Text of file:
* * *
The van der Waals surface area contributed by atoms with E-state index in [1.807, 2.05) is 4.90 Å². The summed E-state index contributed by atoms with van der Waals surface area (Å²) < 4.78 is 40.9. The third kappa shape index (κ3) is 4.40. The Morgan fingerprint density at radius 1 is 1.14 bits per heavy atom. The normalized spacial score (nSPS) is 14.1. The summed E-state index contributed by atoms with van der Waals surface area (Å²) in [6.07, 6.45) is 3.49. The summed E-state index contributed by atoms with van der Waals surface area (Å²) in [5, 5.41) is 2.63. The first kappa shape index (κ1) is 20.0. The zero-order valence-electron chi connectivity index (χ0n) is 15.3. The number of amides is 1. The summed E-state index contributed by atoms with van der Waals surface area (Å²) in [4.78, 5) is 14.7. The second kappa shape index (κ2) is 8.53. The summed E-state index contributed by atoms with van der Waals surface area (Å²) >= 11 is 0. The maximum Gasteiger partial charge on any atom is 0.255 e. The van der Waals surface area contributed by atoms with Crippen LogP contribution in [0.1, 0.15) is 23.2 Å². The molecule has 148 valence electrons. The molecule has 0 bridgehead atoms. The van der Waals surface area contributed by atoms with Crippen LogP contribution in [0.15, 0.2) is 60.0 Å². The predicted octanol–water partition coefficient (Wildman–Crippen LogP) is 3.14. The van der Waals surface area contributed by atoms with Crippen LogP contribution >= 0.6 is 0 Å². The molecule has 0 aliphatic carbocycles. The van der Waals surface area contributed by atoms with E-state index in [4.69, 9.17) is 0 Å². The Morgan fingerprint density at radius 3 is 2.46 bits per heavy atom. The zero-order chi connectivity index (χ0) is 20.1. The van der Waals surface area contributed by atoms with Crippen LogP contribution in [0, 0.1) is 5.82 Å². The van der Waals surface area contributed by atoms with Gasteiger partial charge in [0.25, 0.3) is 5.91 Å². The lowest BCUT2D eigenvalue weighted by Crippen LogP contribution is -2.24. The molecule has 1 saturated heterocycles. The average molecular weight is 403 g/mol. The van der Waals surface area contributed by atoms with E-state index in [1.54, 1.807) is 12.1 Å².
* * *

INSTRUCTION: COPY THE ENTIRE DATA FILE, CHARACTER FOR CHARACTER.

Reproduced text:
The van der Waals surface area contributed by atoms with E-state index in [1.807, 2.05) is 4.90 Å². The summed E-state index contributed by atoms with van der Waals surface area (Å²) < 4.78 is 40.9. The third kappa shape index (κ3) is 4.40. The Morgan fingerprint density at radius 1 is 1.14 bits per heavy atom. The normalized spacial score (nSPS) is 14.1. The summed E-state index contributed by atoms with van der Waals surface area (Å²) in [6.07, 6.45) is 3.49. The summed E-state index contributed by atoms with van der Waals surface area (Å²) in [5, 5.41) is 2.63. The first kappa shape index (κ1) is 20.0. The zero-order valence-electron chi connectivity index (χ0n) is 15.3. The number of amides is 1. The summed E-state index contributed by atoms with van der Waals surface area (Å²) in [4.78, 5) is 14.7. The second kappa shape index (κ2) is 8.53. The summed E-state index contributed by atoms with van der Waals surface area (Å²) >= 11 is 0. The maximum Gasteiger partial charge on any atom is 0.255 e. The van der Waals surface area contributed by atoms with Crippen LogP contribution in [0.1, 0.15) is 23.2 Å². The molecule has 148 valence electrons. The molecule has 0 bridgehead atoms. The van der Waals surface area contributed by atoms with Crippen LogP contribution in [0.15, 0.2) is 60.0 Å². The predicted octanol–water partition coefficient (Wildman–Crippen LogP) is 3.14. The van der Waals surface area contributed by atoms with Crippen LogP contribution >= 0.6 is 0 Å². The molecule has 0 aliphatic carbocycles. The van der Waals surface area contributed by atoms with E-state index in [4.69, 9.17) is 0 Å². The Morgan fingerprint density at radius 3 is 2.46 bits per heavy atom. The zero-order chi connectivity index (χ0) is 20.1. The van der Waals surface area contributed by atoms with Crippen LogP contribution in [0, 0.1) is 5.82 Å². The van der Waals surface area contributed by atoms with Gasteiger partial charge in [0.25, 0.3) is 5.91 Å². The lowest BCUT2D eigenvalue weighted by Crippen LogP contribution is -2.24. The molecule has 1 saturated heterocycles. The average molecular weight is 403 g/mol. The van der Waals surface area contributed by atoms with E-state index in [1.54, 1.807) is 12.1 Å².